Just a note of followup.  I still get warnings from Webroot on a number of ads that lead in to newspaper stories on major papers like The Washington Post and USA Today.  Usually, the warnings are yellow, one or two have been red.  These are the advertisements that have an insertion, “skip this ad” or “continue reading”. 
 
The problem noted Monday with a New York Times web page discussing the nexus between blogging and journalism has been resolved. Kaspersky no longer warns of a rogue Facebook application trying to load, and no survey comes up.  
 
Here’s another oddity:  Now, when I boot up my XPS laptop under Windows 7, Windows asks me to start Webroot and Webroot always updates before it will let me start it, delaying the start of my ability to work about two or three minutes.  My version is 7.0.12.22. 
 
A site called “TopTenReviews” has a discussion of problems at the New York Times (link), but the facts appear to relate to the 2009 attack.  The problem I encountered this week did not involve fake anti-virus software (a common scareware scam); it was instead a fake Facebook survey, probably related to phishing for personal information.  As of right now, only Kaspersky has reported it. 

Even trusted sites of big companies and government agencies (trustworthty?) seem to get hacked.And unfortunately you have to use more than one anti-virus vendor to catch everything.

Tuesday, December 13, 2011

Georgia hospital disrupted by computer virus

A medical center in Georgia (Lawrenceville and Duluth) has been infected with a computer virus since last week, causing it to ask ambulance companies to send new patients elsewhere.  Webroot tweeted the Atlanta Constitution story yesterday here.  The virus has the odd name of an “I.T. service interruption virus” and is said not to have any effect on patient records. 

There is no explanation yet as to the source of the infection or hack. 

The link is here.

Monday, December 12, 2011

Kaspersky warns me about a Facebook Trojan when I visit a NYTime debate page in XP; one "fake survey" pops up


Today, when accessing a New York Times opinion page debating blogger journalism, from Google Chrome, my Windows 7 computer  (Dell XPS) hiccoughed for a few seconds and froze, then released the page.  This sometimes happens once in a day after a restart. It seems as though the system needs to start one more service to run a script.  

I wrote a post and linked to it OK on my “BillBoushka” blog today, and Firefox under Webroot/Sophos accepted the linked NYTimes page OK, no warnings.  (Usually it's Webroot that catches these first; today it was Kaspersky instead, even though Webroot did a full update this morning.)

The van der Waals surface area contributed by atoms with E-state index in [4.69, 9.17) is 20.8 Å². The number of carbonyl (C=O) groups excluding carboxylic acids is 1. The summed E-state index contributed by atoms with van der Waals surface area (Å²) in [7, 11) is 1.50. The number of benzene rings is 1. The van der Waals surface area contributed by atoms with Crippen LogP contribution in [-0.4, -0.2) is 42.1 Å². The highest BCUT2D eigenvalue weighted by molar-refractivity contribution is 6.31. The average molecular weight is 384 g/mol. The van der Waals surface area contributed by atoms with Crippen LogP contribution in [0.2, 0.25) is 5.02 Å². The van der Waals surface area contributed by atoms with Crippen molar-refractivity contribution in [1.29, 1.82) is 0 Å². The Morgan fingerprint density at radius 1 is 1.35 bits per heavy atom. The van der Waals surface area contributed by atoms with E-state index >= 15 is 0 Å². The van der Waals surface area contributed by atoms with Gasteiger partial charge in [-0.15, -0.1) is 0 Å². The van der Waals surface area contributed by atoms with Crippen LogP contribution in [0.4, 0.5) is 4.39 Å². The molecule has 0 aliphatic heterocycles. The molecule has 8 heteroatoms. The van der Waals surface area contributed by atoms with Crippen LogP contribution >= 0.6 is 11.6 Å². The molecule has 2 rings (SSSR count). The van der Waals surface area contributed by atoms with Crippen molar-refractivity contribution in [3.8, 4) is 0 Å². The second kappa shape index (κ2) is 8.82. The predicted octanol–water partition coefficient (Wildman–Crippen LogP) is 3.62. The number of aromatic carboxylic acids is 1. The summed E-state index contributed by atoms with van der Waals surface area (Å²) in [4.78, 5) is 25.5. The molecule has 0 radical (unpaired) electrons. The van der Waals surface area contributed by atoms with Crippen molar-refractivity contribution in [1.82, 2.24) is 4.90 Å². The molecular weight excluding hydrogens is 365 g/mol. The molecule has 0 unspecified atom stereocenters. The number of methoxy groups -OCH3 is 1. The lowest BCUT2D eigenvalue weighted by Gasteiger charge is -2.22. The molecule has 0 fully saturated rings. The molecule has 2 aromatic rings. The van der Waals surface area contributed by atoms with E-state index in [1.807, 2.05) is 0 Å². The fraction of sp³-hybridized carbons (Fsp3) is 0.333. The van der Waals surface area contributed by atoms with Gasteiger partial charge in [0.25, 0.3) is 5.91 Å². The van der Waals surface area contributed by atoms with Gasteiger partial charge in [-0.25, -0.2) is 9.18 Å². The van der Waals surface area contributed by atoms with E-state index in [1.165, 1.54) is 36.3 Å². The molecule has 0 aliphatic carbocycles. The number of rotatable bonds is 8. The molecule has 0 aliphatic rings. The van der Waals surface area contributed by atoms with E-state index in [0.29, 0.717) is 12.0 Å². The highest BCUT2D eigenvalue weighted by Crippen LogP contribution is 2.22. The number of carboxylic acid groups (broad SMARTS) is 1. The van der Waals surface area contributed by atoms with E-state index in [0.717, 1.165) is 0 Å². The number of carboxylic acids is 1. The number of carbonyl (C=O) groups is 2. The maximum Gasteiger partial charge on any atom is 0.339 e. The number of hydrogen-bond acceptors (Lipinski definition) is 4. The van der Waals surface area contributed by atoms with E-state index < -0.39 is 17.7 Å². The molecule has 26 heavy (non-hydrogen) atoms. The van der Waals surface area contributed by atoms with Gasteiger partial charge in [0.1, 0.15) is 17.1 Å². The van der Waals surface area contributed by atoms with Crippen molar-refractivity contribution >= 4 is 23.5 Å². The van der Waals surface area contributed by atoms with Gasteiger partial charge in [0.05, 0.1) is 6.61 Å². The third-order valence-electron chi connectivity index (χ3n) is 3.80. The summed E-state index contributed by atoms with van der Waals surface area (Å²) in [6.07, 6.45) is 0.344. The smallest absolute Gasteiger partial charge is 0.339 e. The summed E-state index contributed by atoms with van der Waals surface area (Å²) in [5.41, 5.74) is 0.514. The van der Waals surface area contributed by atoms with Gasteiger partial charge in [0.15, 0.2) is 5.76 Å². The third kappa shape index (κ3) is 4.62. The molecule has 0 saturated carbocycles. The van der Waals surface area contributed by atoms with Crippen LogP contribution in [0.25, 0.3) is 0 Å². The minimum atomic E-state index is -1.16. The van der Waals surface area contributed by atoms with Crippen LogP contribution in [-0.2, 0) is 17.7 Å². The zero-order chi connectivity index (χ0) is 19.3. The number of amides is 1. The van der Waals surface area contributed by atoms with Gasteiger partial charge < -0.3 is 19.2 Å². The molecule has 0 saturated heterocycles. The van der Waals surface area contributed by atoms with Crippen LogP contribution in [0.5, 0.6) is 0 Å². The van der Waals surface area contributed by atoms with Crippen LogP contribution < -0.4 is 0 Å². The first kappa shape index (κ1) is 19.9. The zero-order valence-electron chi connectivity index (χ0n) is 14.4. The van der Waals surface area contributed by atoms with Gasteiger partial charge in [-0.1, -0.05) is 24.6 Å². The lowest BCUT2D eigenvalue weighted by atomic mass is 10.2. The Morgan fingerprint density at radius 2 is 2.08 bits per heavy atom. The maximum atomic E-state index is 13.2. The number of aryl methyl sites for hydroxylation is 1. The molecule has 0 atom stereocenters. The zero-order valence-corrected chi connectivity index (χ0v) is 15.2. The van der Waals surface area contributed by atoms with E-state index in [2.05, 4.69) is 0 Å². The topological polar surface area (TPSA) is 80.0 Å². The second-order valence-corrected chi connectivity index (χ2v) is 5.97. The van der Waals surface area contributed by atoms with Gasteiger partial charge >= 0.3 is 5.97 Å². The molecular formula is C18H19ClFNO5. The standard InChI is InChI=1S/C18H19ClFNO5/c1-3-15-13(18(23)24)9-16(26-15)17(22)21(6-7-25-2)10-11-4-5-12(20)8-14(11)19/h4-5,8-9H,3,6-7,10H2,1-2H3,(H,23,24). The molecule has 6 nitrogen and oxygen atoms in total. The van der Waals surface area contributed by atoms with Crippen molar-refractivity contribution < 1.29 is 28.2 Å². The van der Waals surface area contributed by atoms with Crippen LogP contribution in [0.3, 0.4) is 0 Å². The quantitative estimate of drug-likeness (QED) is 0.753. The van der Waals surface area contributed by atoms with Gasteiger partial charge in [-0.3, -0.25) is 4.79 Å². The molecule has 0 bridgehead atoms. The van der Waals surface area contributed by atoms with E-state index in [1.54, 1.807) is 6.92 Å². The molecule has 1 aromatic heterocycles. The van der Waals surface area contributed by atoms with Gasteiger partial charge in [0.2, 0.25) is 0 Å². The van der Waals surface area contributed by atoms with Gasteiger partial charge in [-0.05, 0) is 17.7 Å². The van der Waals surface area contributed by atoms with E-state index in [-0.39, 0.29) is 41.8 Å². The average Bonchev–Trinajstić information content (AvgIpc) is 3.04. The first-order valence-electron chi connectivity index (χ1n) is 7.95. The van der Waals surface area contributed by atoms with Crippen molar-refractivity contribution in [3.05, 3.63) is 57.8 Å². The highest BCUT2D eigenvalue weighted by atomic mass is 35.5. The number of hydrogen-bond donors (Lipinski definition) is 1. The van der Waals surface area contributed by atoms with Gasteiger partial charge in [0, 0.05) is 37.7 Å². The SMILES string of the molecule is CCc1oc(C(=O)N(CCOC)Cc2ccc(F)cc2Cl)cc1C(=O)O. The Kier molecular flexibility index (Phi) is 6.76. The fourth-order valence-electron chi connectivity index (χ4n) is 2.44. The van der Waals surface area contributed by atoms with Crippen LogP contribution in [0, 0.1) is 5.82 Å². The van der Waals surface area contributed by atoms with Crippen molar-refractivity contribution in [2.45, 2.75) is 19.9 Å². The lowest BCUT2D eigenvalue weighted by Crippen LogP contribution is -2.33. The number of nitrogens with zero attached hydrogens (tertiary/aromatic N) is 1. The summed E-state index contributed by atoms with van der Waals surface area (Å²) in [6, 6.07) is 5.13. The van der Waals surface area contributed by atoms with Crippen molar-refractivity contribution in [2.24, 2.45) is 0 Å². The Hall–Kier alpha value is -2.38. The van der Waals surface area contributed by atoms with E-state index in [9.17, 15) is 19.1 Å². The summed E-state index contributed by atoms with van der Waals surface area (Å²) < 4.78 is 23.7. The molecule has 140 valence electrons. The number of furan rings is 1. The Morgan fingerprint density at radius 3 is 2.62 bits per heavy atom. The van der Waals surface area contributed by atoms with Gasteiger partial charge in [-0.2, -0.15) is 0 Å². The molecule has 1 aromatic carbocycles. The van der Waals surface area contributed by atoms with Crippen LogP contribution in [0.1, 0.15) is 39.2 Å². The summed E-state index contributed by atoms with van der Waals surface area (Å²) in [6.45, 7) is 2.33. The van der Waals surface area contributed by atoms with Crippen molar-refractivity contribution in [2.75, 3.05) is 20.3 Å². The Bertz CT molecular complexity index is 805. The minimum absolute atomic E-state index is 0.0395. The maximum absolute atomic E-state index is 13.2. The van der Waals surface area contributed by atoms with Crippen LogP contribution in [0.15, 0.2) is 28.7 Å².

But on another XP machine with Kaspersky under Google Chrome, I got a warning about a possible spyware script, which is unusual.  The Kaspersky report showed something like “facebook/com/dialogue/oauth with an application number of 9869919170.  I double checked and this has no connection at all to my own Facebook account, and in fact I wasn’t logged on to Facebook in any browser through which I accessed this page. 

I tried the XP Kaspersky experiment several times. Just once, a pop-up appeared for a “On Question Site Survey” at the bottom.  I forget what it was trying to survey or sell (short term memory?)   I simply closed the survey and everything was normal.  I suspect that the survey would have asked for personal information or cell phone numbers for spam. 

I don’t know if this is a legitimate hack or not – it’s on a New York Times page if it is.  I don’t know how it got in, and so far only Kaspersky finds it.  

There have been problems with fake surveys being embedded in Facebook apps for phishing purposes; maybe some of them are being picked up by major news sites and not being caught by security. 
I consistently find that different vendors find different threats that other miss.   That doesn’t bode well for PC home security for the average user depending on one vendor. 

Webroot major update; my Firewall false blocks still not fixed

Adventures in (a) Webroot?  Adventures in a Perambulator? 

Saturday morning, my Windows 7 Dell XPS froze when I tried to go to AOL just as W7 was telling me that Webroot wasn’t working.  I rebooted and got past that.  This morning, Webroot took about 45 minutes of my time with major updates and one restart.  Even after the restart is still did about 10 more minutes of updating before I could do anything. 

I thought that the false Firewall blockage was fixed.  I turned the filter back on. As long as I stayed in Google Chrome I was fine. But when I went to Firefox it started blocking all traffic again. So back to allowing all traffic, and a red status. Understand, Windows Firewall is still on (as is Wndows Defender), and it seems to block what it should.

Update: Dec. 21

Please note the comments. I should be ready for Webroot Personal Security "Secure Anywhere" right after Christmas.  (Sorry for my typo in the last comment -- it happens on laptops.)